Avoid irritating substances in the air

Try to expose your dog to as few irritating substances in the air as possible. In fact, anything that irritates the airways can trigger a coughing fit. Therefore you should

– Cover your dog's sleeping areas with clean cotton sheets or towels and replace and wash them regularly

– vacuum the carpets and upholstered furniture in your home frequently

– Avoid cigarette smoke, deodorants/perfumes, air fresheners, room sprays, hairspray, cleaning sprays and dust near your dog

Harness instead of collar

A collar puts prere on the larynx and trachea region, which is already sensitive in coughing dogs. So it's better to switch to a harness when walking your dog on a leash. This is particularly important in the case of laryngitis and tracheal collapse.

"Gentle" walks

When a dog is coughing, it makes more sense to take him for gentle walks than to let him romp and run. Then exercise can even help loosen stuck mucus.

Reduce excess weight

Overweight promotes many diseases that lead to coughing. In addition, excess fat can collect in the chest, reducing space for the lungs and causing coughing by putting prere on the airways. So if your dog has a little too much on the hips, it should definitely lose weight.

Soft food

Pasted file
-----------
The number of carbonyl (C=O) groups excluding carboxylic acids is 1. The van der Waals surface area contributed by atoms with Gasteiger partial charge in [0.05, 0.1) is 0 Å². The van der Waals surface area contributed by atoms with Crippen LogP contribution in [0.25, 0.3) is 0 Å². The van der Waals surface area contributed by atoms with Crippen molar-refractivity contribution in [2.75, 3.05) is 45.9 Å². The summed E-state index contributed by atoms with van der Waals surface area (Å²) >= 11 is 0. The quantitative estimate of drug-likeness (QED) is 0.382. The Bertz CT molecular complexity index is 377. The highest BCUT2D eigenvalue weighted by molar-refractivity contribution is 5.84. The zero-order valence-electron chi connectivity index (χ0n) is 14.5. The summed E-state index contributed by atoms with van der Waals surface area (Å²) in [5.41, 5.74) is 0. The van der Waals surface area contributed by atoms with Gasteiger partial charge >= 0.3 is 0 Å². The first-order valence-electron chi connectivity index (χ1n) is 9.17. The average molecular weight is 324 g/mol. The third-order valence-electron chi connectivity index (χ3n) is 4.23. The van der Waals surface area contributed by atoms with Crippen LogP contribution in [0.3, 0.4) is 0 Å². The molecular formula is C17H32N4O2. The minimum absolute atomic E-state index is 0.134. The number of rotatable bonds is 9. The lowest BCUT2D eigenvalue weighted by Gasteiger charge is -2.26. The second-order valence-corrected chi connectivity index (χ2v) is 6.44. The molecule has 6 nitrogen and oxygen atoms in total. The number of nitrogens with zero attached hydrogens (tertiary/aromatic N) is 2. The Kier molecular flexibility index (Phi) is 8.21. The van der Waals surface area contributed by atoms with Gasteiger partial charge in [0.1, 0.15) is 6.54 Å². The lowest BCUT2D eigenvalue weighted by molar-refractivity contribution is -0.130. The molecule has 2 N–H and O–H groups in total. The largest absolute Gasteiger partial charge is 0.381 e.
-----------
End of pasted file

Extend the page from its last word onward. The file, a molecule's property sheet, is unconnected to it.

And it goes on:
If your dog has trouble or pain swallowing (z.B. due to laryngitis), soft, mushy food may be more comfortable for him to swallow than dry food or chunks of meat containing gristle.

Inhalation

If you have ever suffered from a cough and then inhaled, you know how beneficial this can be. Stuck mucus is loosened and can then be coughed up more easily (and less painfully). So it is understandable that such an inhalation can also help some dogs with a cough.

However, it depends a bit on the cause. This is how z.B. Heart cough or cough due to a tracheal collapse thereby i.d.R. do not get better. On the other hand, if inflammation is present, such as z.B. in case of kennel cough or other infection, inhalation may give relief to the affected dog under certain circumstances.

Unfortunately, we can't explain to our four-legged friends that they should sit in front of an inhaler for 5 minutes and take a deep breath. One possible solution: place near your dog's sleeping place a Ultrasonic humidifier* on. This enriches the total ambient air with more moisture. Range of your quadruped -. Spread a towel or blanket over both. Dogs often stay calmest when you join them under the blanket. The inhalation should then last 3-10 min. May be done several times a day.